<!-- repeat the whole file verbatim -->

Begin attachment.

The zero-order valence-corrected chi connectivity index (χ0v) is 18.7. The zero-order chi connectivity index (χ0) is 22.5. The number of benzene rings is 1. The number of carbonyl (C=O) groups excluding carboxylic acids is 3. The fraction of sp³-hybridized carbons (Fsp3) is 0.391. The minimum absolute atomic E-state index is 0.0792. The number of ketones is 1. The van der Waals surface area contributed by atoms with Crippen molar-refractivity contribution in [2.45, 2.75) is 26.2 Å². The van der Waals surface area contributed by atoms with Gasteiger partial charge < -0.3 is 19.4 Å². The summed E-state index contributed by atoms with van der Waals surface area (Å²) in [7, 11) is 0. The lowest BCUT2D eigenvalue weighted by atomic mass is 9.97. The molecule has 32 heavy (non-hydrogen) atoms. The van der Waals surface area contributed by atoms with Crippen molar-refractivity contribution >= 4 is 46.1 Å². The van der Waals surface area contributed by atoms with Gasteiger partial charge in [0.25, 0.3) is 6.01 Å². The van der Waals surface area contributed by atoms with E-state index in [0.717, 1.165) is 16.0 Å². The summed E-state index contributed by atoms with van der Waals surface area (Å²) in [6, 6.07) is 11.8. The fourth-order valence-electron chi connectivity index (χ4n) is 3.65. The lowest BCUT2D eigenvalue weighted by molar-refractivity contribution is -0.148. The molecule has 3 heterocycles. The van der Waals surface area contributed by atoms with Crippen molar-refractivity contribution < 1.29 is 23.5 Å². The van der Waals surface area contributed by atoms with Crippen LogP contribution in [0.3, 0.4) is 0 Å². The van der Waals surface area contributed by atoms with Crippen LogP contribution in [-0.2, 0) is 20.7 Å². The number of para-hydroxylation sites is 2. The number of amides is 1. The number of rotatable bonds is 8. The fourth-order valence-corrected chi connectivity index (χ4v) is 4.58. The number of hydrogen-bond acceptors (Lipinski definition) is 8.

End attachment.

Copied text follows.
The zero-order valence-corrected chi connectivity index (χ0v) is 18.7. The zero-order chi connectivity index (χ0) is 22.5. The number of benzene rings is 1. The number of carbonyl (C=O) groups excluding carboxylic acids is 3. The fraction of sp³-hybridized carbons (Fsp3) is 0.391. The minimum absolute atomic E-state index is 0.0792. The number of ketones is 1. The van der Waals surface area contributed by atoms with Crippen molar-refractivity contribution in [2.45, 2.75) is 26.2 Å². The van der Waals surface area contributed by atoms with Gasteiger partial charge < -0.3 is 19.4 Å². The summed E-state index contributed by atoms with van der Waals surface area (Å²) in [7, 11) is 0. The lowest BCUT2D eigenvalue weighted by atomic mass is 9.97. The molecule has 32 heavy (non-hydrogen) atoms. The van der Waals surface area contributed by atoms with Crippen molar-refractivity contribution >= 4 is 46.1 Å². The van der Waals surface area contributed by atoms with Gasteiger partial charge in [0.25, 0.3) is 6.01 Å². The van der Waals surface area contributed by atoms with E-state index in [0.717, 1.165) is 16.0 Å². The summed E-state index contributed by atoms with van der Waals surface area (Å²) in [6, 6.07) is 11.8. The fourth-order valence-electron chi connectivity index (χ4n) is 3.65. The lowest BCUT2D eigenvalue weighted by molar-refractivity contribution is -0.148. The molecule has 3 heterocycles. The van der Waals surface area contributed by atoms with Crippen molar-refractivity contribution < 1.29 is 23.5 Å². The van der Waals surface area contributed by atoms with Crippen LogP contribution in [0.3, 0.4) is 0 Å². The van der Waals surface area contributed by atoms with Crippen LogP contribution in [-0.2, 0) is 20.7 Å². The number of para-hydroxylation sites is 2. The number of amides is 1. The number of rotatable bonds is 8. The fourth-order valence-corrected chi connectivity index (χ4v) is 4.58. The number of hydrogen-bond acceptors (Lipinski definition) is 8.